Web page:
Help is at hand with five new treatments in tackling diabetes

Diabetes is the epidemic of the 21st century and one of the biggest challenges confronting Australia’s health system.

Around 1.7 million Australians have diabetes, including approximately 500,000 who are yet undiagnosed.

With figures showing at least 280 Australians develop the disease every day, it’s good to know emerging technology can deliver the help needed to tackle diabetes.

At the South Australian Health and Medical Research Institute, the Australian Society for Medical Research presented the latest exciting diabetes developments.

Replacing insulin-producing cells

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University of Adelaide professor Toby Coates has been working on the “ultimate cure” for Type 1 diabetes — new sources of insulin-secreting tissues for transplant. He presented a 3D printing replacement insulin-producing cells saying, “What we’ve done is we’ve taken some cells, we’ve printed them into three dimensions and we’ve shown that cells survive…”

Coates says research has found organs could actually be made, blood vessels could be put in, and cells could be placed to stop rejection, and it can be done right here, in Australia.

Stem cells for wound healing

Professor Allison Cowin has been focussing on the wounds that form and don’t heal in patients with diabetes. A leader in regenerative medicine research at the University of South Australia Future Industries Institute, Cowin says chronic wounds often lead to amputations and patients usually die within the following five years. Her research has found stem cells can be delivered to the wound and then changed into the cells required to heal the wound.

“I think it’s an exciting opportunity for patients who at the moment do not have options,” Cowin says, highlighting that human trials are at least 12 months away.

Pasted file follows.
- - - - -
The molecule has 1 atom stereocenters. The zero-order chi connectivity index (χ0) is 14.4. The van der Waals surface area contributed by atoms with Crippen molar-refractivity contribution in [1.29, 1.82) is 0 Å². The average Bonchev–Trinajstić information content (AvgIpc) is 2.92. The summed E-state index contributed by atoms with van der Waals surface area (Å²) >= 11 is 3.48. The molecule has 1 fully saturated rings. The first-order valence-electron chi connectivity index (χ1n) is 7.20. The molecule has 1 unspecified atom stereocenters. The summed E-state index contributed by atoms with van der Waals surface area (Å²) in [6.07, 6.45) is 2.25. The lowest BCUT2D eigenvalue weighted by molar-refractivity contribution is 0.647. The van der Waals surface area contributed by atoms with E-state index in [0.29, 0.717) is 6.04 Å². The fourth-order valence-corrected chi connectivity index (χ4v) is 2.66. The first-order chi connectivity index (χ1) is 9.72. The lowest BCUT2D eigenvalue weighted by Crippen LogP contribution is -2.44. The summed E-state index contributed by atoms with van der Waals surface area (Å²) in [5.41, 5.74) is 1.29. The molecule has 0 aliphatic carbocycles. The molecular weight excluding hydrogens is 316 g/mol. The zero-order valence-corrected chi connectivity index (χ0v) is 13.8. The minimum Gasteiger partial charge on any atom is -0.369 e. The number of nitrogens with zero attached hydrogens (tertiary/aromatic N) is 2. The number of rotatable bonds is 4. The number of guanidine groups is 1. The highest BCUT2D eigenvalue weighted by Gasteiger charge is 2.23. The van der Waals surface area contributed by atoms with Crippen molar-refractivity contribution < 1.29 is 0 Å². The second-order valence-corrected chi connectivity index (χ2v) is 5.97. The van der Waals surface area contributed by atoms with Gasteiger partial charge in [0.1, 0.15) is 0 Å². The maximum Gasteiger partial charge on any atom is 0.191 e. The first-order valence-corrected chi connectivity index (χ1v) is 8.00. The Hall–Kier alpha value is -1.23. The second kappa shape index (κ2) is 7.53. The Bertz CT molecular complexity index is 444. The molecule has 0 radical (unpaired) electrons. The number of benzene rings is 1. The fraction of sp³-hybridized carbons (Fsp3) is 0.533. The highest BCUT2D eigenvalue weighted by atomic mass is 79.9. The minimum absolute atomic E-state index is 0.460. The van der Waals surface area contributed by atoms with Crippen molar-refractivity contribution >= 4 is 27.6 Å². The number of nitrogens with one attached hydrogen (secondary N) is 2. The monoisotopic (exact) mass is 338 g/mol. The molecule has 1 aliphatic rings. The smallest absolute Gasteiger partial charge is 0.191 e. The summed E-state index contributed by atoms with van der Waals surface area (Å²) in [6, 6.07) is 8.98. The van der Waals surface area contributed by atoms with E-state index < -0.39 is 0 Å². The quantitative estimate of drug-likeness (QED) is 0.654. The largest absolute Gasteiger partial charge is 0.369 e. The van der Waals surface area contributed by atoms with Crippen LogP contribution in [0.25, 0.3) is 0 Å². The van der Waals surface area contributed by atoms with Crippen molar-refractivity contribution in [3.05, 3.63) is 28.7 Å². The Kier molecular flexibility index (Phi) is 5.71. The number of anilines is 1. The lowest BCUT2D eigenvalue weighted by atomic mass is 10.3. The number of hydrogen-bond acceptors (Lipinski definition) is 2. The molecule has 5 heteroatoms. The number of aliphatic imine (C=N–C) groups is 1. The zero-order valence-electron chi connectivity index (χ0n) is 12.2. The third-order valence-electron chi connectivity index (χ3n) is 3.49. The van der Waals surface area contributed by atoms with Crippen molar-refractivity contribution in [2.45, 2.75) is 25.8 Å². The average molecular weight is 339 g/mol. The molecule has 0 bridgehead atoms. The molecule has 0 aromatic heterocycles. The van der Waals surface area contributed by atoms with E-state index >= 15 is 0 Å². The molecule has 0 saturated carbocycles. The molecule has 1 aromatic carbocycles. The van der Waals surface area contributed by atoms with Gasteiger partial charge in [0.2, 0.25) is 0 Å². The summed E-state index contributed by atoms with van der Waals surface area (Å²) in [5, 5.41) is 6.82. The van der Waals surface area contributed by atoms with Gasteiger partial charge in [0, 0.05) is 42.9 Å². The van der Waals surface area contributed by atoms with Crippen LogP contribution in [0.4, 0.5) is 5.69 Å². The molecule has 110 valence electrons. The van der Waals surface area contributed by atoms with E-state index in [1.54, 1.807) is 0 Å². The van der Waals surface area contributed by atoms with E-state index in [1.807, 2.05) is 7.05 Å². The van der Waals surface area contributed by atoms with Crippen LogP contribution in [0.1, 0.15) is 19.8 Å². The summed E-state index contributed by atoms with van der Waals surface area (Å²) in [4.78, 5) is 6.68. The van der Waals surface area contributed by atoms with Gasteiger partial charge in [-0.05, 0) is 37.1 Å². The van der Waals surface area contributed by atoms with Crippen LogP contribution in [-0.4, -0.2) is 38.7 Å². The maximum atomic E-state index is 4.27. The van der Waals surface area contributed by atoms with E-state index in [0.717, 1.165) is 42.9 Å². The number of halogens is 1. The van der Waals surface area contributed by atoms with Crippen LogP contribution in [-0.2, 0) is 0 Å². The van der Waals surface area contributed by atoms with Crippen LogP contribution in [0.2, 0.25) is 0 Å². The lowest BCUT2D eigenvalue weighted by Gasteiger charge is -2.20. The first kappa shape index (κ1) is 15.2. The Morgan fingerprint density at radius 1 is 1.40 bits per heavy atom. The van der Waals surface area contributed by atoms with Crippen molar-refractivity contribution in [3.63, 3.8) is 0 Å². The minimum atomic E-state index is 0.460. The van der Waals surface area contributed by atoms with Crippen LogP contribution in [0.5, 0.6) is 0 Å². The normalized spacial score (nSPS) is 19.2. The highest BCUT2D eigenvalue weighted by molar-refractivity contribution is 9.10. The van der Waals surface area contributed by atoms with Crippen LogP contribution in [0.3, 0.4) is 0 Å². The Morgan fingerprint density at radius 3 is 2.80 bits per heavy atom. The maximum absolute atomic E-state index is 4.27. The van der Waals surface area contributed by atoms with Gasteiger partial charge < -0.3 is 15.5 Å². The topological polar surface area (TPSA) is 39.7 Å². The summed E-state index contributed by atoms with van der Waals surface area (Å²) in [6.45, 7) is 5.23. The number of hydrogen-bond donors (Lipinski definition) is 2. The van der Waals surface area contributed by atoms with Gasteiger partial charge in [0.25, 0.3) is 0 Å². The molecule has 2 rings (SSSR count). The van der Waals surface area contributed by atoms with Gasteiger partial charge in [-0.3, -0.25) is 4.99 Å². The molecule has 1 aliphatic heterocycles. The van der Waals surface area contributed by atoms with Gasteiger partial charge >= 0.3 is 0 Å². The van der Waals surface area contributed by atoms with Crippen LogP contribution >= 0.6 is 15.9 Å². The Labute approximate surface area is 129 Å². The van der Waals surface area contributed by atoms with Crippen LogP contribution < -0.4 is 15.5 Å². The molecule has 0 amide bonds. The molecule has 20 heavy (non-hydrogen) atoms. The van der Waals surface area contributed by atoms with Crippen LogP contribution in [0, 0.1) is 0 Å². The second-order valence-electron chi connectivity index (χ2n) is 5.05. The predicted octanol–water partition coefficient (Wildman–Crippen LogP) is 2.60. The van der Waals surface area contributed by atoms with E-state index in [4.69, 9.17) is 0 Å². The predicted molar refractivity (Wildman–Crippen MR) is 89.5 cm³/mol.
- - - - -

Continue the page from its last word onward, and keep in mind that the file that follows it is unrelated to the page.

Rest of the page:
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Dietary changes

Adelaide scientists are at the forefront of research on how dietary changes can help those suffering Type 2 diabetes. It has found that in some cases eating for better health and nutrition has eliminated the need for diabetes medication.

Leading the SAHMRI nutrition and metabolism team is professor Chris Proud. He says, “It’s all a bit controversial but I’ll be talking about studies done here in Adelaide and also in the United Kingdom showing how changing your diet to eat less carbohydrate or decreasing your total intake of food or calories can reduce the effects of the disease…”

No more painful pricks

Australian adults with diabetes now have the option of using a new glucose monitoring device, which eliminates the need for regular finger pricking. The Abbotts FreeStyle Libre Flash Glucose Monitoring System has been available in Europe for years and has made the lives of diabetes sufferers much easier. It works by having a small sensor the size of a 20 cent coin worn on the upper arm for 14 days, which can be scanned to get a blood glucose level reading in less than one second up to 12 times a day. It is also water resistant, meaning users can wear it while bathing, showering, swimming and exercising.

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Supporting mental health and wellbeing

Registered nurse Lauren Botting says supporting the mental health and wellbeing of people diagnosed with diabetes is still not being done very well, but it’s certainly a lot better thanks to her Diabetes Consultancy service. She says it’s important people recognise all shapes and sizes get diabetes, and that practising mindfulness can make a big difference to a person’s quality of life.

Do you or does someone you know have diabetes? Are these developments positive in the fight against diabetes?